Cambridge University Library, visitors' book, 476 folios. The book contains the signatures of recipients of honorary degrees and of other distinguished visitors to the University Library, beginning August 1895. Among the signatures are: (p. 13) Edward R&I, Alexandra, Victoria; (p. 39) Victoria Princess Louis of Battenberg, Louis of Battenberg; (p. 49) Arthur James Balfour; (p. 51) Haig, Jellicoe; (p. 53) Charles M. Doughty; D. Lloyd George, A. Bonar Law, Austen Chamberlain; (p. 55) J.J. Thomson, G.W. Balfour; (p. 59) Cosmo Ebor; (p. 63) Hirohito; (p. 65) Edward P; (p. 73) Albert; (pp. 87 and 131) Haile Selassie, Emperor of Ethiopia; (p. 125) Neville Chamberlain; (p. 127) George RI, Mary R; (p. 129) Marie, Queen of Yugoslavia; (p. 137) Farouk R; (p. 221) Princess Margaret.
Cambridge University Library: Visitors' Book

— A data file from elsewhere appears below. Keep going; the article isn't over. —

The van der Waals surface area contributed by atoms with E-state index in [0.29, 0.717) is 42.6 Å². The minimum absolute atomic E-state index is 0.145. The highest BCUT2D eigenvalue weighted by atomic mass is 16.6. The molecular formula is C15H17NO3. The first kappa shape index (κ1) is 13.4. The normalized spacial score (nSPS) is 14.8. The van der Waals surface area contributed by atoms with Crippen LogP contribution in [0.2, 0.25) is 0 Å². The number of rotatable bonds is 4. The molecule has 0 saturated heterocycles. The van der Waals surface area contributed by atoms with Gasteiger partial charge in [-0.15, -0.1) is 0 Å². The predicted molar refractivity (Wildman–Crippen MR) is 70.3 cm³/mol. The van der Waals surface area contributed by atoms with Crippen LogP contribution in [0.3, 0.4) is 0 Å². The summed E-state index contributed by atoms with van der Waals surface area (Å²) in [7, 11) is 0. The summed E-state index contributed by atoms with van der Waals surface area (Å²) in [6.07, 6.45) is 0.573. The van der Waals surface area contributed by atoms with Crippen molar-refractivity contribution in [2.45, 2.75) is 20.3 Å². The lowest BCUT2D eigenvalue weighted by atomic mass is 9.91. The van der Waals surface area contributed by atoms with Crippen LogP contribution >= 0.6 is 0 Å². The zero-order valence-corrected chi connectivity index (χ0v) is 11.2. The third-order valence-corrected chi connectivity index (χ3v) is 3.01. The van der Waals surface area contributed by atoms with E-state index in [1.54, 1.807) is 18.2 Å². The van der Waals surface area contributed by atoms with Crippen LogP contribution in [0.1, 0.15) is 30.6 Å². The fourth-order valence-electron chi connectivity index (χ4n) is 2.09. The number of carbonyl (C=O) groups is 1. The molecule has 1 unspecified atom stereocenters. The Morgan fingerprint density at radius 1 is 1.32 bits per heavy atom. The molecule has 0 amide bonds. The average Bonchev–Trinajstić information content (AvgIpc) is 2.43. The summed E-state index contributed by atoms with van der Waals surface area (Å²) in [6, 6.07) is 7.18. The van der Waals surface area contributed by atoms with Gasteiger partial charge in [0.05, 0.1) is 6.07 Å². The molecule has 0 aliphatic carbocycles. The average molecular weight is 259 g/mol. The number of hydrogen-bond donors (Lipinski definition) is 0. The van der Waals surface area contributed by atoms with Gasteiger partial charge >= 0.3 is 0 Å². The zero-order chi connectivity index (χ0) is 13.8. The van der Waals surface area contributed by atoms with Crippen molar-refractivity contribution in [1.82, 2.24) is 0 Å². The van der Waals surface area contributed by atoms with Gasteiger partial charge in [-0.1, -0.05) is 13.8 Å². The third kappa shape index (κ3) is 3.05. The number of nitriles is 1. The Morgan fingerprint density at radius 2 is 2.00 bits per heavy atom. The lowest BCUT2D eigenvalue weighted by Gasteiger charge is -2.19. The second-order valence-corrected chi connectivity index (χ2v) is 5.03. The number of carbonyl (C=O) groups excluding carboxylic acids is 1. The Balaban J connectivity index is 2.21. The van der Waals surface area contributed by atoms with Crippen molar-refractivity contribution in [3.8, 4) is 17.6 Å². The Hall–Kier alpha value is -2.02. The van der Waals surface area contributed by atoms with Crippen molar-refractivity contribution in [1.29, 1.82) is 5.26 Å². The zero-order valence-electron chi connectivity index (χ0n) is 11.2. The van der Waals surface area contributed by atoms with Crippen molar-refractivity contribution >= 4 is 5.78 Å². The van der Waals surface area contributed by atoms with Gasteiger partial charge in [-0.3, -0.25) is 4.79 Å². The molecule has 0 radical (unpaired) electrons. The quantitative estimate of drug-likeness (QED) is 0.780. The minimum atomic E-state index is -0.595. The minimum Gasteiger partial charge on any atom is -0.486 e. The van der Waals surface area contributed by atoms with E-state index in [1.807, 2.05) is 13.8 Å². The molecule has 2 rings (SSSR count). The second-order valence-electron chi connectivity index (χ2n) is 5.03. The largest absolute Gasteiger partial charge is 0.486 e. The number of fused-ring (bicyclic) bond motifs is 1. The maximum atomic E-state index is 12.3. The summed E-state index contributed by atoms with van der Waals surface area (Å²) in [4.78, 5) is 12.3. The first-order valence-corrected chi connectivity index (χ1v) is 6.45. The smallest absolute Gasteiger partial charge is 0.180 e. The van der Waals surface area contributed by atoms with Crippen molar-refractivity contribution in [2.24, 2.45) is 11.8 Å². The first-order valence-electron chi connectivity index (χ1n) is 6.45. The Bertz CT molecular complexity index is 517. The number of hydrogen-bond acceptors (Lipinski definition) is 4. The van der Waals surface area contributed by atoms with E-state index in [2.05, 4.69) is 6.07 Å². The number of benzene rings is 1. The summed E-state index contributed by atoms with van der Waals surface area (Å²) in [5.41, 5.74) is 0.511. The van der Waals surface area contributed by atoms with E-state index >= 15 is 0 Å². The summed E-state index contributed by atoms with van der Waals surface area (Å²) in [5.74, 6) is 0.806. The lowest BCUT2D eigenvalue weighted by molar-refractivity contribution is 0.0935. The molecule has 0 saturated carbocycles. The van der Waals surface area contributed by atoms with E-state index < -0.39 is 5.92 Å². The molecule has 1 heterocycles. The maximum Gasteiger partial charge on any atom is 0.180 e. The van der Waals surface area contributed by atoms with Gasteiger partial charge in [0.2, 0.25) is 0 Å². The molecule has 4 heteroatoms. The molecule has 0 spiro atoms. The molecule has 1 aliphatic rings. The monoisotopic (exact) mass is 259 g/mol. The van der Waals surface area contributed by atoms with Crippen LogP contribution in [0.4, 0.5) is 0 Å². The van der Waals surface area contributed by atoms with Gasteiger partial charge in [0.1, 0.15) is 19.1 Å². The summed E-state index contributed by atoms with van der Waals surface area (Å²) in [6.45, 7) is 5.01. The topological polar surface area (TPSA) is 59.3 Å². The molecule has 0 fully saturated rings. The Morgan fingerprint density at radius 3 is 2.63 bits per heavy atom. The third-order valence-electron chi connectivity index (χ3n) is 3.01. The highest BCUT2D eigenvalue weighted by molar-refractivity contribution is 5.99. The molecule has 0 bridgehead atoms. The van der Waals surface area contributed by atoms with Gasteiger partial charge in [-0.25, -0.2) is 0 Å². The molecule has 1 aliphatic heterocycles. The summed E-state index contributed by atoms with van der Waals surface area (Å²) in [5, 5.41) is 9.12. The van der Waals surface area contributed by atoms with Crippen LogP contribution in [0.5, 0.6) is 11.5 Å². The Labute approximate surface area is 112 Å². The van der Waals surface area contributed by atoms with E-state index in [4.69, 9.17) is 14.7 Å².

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Scope and Content
Administrative / Biographical History
The first home of the University Library was at the buildings now known as the 'Old Schools', developed during the fifteenth century. In its early years the Library was under the superintendence of the University Chaplain; the first librarian was appointed in 1577, and the first regulations for the Library's administration were drawn up five years later. Until the bequest of Tobias Rustat in 1666, the Library had no income for purchasing books, relying instead on gifts and bequests. The Library was granted the right to claim a copy of every work published in the United Kingdomby the Licensing Acts of 1662-1679 and 1685-1695, and by the Copyright Act of 1709 and successive Acts, although this privilege was not fully exploited until the nineteenth century. The Library moved to the present building, designed by Sir Giles Gilbert Scott, in 1934.
Open for consultation by holders of a Reader's Ticket valid for the Manuscripts Reading Room.
Kept and signed in the Library.
Description compiled by Robert Steiner, Department of Manuscripts and University Archives.
Other Finding Aids
Additional Manuscripts Catalogue. Further details about the volume are available in the Manuscripts Reading Room.